It’s been a monster year for cruse oil and it continued in April. For the month, WTI rallied 4.4% and finished the month at $104.7 per barrel. This comes as Russian supply has been essentially cut off from Western markets, the Saudis hold back supply, and US drillers are in the process of ramping up capacity to meet demand, which is a process that takes several months to complete. Most notable about April’s rally was that it marked the fifth consecutive month in which WTI rallied, which is tied for the second-longest streak on record (since 1983). The only streak that was longer was in late 2010/early 2011 when WTI notched eight straight months of gains.
The chart below outlines the long-term price chart of WTI Crude. Two aspects stand out in the chart. First, crude oil tended to see additional gains in the short term following these five-month streaks. Secondly, it is also worth noting that three of these occurrences happened within two years (2009 – 2011), which was likely due to aggregate demand ticking higher as the economy emerged from the Global Financial Crisis. The current period is relatively similar, as the global reopening has put upward pressure on the demand curve after oil producers lowered output during COVID. That increased demand has also been exacerbated by supply constraints following the Russian invasion of Ukraine.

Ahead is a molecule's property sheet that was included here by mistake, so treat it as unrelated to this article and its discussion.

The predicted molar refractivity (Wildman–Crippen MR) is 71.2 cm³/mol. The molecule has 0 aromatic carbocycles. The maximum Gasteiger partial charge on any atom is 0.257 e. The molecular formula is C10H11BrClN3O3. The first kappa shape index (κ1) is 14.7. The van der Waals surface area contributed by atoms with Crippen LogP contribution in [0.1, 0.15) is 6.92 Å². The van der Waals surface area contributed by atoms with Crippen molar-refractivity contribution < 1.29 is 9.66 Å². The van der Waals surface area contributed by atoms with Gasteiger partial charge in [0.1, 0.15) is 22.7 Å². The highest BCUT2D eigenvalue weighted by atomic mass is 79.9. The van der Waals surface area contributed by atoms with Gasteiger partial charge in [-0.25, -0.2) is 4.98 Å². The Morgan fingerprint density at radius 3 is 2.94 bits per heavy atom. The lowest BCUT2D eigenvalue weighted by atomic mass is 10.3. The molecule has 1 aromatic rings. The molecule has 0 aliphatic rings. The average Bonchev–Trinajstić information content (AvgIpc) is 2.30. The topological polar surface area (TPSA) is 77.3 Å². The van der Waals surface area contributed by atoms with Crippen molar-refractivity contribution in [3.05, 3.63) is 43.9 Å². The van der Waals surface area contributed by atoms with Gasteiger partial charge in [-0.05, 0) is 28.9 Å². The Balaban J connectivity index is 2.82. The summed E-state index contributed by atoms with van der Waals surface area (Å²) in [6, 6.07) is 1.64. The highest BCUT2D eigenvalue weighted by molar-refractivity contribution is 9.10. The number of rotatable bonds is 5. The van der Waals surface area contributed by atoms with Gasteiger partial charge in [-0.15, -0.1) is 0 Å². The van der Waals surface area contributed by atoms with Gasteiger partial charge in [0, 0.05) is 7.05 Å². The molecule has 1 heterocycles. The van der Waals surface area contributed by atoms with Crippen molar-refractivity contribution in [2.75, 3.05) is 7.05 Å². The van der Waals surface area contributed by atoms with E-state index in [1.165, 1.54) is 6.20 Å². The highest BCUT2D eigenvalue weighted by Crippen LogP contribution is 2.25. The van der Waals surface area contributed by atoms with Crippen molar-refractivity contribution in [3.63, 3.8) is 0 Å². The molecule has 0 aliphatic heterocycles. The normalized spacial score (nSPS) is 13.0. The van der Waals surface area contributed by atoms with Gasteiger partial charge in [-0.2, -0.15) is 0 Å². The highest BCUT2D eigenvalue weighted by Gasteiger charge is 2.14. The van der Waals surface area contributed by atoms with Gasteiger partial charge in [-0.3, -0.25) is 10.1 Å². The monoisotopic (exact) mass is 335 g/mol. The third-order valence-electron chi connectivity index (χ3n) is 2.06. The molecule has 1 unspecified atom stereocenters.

The table below outlines the performance of WTI after the fifth straight month of prior five-month win streaks. WTI tended to trade down over the following month but reversed course to book gains in the following three and six months. In the month following these streaks, WTI averaged a loss of 4.4% (median: -4.8%), booking gains just one time (20%). After three months, WTI averaged a gain of 5.1% (median: 5.5%), performing positively 80% of the time. Over the next six months, average performance and positivity rates declined to 1.9% and 60%, respectively.
Higher oil prices affect energy prices, shipping rates, and the cost of so many more secondary products. Therefore, higher oil prices tend to be inflationary and crimp corporate margins as well as consumer buying power. Historically speaking, though, the S&P 500 has averaged a gain of 8.3% (median: 12.1%) during these streaks, which is 420 basis points higher than the average performance for all five-month periods since 1983. In the month following these streaks, the S&P 500 has averaged a gain of 1.4% (median: 3.2%), which is higher than the historical average as well. In the next three months, the index has averaged a gain of 4.5% (median: 4.9%) with positivity rates higher than that of all periods. Similar to what we see in the six-month performance of WTI, positivity rates moderate for the S&P 500, with average six-month gains of 3.2% (median: 0.2%) versus around 5% for all six-month periods since 1983. Click here to view Bespoke’s premium membership options.